Your harvest shall it reap?
Arise, O England, for the day is here!

Forth, then, ye heroes, patriots and lovers!
Comrades of danger, poverty and scorn!
Mighty in faith of Freedom, thy great Mother!
Giants refreshed in Joy’s new rising morn!
Come and swell the song,
Silent now so long;
England is risen, and the day is here!

Desperation of pro-EU lobby

MoS - 160605 - Mark Collett

Britain’s press barons are closing ranks behind an increasingly desperate Prime Minister David Cameron, as the City of London elite begins to fear that the referendum vote might be moving in favour of Brexit.

Their latest tactic in today’s Mail on Sunday is to declare that “racists” are “hijacking the Brexit campaign”.

We suggest that the Mail‘s journalists should take their medicine, sit down and think about the realities of referendum politics.

Any referendum by its very nature reduces the complexities of politics to a simple Yes/No dichotomy.

Inevitably therefore both the Remain camp and the Leave camp will contain individuals who on other issues would strongly disagree with each other.

Individuals featured in the Mail‘s story, such as Eva Van Housen, Mark Collett, Richard Edmonds, Kevin Layzell and Tony Martin all have the political maturity to recognise this. Sadly the Mail‘s journalists haven’t yet worked out this basic political principle.

As for “hijacking”, readers should bear in mind that nationalists who support Brexit do so at their own trouble and expense, without the slightest prospect of financial gain.  Unlike journalists who sell their integrity to billionaire press barons.

Eurosceptic Parliamentary Group Collapses

The UKIP-dominated group of Members of the European Parliament has collapsed, costing UKIP more than £1.6m.

Earlier this year Heritage and Destiny explained that the supposed growth of the Right in European politics – meaning anything to the right of mainstream conservatism – was in truth divided into at least three broad tendencies.  This meant that in practice it would be difficult for any of these tendencies to recruit sufficient members from different European Union countries to form a valid group within the European Parliament.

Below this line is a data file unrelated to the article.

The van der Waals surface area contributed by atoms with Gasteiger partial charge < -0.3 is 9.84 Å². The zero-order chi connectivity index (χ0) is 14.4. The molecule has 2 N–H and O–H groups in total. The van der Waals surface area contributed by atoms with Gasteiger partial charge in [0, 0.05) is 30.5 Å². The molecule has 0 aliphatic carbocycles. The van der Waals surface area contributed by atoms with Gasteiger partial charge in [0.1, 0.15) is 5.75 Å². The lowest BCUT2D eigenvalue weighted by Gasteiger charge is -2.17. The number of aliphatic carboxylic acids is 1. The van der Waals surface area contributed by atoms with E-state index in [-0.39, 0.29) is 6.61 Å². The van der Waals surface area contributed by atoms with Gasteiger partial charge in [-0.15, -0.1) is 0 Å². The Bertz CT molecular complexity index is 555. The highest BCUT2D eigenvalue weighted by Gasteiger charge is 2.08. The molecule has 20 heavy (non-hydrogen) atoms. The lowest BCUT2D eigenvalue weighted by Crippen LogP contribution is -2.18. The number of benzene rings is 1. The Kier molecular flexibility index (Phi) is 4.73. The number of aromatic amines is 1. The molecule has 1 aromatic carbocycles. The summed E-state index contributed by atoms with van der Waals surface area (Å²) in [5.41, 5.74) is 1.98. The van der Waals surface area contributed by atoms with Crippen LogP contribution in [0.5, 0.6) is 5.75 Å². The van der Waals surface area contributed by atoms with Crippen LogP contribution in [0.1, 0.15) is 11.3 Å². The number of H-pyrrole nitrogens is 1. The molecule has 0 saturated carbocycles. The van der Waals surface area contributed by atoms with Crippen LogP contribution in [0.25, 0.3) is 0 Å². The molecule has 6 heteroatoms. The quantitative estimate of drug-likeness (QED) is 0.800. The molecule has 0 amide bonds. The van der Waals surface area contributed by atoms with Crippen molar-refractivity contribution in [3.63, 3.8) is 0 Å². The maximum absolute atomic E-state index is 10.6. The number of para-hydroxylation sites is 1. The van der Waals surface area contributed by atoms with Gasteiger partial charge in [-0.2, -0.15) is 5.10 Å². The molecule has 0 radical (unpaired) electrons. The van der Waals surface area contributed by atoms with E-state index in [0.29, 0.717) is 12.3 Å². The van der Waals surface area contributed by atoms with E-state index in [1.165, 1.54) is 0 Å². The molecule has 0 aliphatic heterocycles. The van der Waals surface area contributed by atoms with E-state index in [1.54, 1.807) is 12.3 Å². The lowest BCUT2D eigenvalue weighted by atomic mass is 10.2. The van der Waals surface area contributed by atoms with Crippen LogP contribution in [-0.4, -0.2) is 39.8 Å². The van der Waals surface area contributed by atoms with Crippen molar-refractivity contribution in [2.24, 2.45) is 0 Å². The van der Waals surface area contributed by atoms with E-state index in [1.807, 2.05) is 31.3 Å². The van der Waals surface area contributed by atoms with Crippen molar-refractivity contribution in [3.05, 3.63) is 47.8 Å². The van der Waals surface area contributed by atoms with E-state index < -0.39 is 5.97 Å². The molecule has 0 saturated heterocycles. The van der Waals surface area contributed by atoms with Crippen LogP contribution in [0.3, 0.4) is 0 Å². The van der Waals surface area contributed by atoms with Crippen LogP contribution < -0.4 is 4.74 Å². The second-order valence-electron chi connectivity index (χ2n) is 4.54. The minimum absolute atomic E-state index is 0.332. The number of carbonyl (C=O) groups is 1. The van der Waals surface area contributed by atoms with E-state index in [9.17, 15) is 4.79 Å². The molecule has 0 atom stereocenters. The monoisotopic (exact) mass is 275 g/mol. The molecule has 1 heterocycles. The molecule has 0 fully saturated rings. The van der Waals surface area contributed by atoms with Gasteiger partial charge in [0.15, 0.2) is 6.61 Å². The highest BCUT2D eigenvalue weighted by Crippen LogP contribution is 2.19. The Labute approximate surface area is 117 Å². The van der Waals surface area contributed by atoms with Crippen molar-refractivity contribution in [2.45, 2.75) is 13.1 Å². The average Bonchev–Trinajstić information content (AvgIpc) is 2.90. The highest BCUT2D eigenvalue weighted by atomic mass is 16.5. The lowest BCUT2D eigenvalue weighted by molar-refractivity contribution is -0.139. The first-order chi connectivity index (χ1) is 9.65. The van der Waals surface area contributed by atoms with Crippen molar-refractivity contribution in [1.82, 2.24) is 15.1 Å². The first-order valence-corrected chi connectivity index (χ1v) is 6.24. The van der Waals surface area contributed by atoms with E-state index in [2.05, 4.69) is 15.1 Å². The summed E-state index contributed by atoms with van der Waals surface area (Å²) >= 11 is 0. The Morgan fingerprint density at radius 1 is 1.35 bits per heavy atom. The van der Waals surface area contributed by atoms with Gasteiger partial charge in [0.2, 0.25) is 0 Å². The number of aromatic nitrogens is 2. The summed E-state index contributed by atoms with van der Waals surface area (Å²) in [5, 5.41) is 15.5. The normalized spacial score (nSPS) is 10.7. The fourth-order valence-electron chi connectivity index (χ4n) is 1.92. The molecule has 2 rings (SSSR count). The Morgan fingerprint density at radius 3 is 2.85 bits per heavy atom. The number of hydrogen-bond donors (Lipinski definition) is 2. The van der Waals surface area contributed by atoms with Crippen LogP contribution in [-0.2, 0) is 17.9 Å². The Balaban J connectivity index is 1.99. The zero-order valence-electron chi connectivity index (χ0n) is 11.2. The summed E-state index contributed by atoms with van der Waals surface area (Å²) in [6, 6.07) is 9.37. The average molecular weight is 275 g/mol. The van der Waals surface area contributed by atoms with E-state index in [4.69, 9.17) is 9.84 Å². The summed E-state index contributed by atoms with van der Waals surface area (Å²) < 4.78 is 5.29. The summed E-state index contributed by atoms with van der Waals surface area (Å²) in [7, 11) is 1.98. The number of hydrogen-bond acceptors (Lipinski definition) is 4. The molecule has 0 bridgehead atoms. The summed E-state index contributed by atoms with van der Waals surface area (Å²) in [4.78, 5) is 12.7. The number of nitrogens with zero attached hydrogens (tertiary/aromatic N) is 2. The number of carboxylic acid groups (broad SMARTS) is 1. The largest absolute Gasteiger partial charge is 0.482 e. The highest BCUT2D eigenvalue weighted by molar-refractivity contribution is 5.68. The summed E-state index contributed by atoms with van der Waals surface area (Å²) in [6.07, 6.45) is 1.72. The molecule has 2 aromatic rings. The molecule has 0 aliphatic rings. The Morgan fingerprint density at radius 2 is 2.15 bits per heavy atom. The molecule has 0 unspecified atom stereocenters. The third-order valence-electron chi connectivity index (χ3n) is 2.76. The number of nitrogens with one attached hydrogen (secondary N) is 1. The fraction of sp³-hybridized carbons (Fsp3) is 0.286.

Parliamentary rules require that such groups must have MEPs from at least seven countries.  Farage’s UKIP-dominated alliance earlier this year managed to entice one member of Marine Le Pen’s French Front National to defect, meaning that his ‘Europe of Freedom and Direct Democracy’ group (EFDD) had hit the required target with members from the UK, Italy, Sweden, France, Latvia, Lithuania and the Czech Republic.

Unfortunately for UKIP the Latvian MEP Iveta Grigule has now defected to sit as an independent, so the EFDD no longer clears the seven-country hurdle.

The proposed nationalist group of MEPs led by Marine Le Pen had already failed to clear this hurdle several months ago, as it had only secured members from France, Italy, the Netherlands, Belgium and Austria.

Mme Le Pen had earlier chosen to exclude from her planned group harder-line nationalists from Germany, Hungary and Greece.

So now we are left with a situation where there is no valid group within the European Parliament representing any of the three broad tendencies of the European Right: those obsessed by the constitutional issue of the EU; those who recognise racial realities but are embarrassed by some aspects of 20th century European nationalist parties, including the ‘Jewish question’; and those who continue to maintain traditional racial nationalism unafraid of such questions.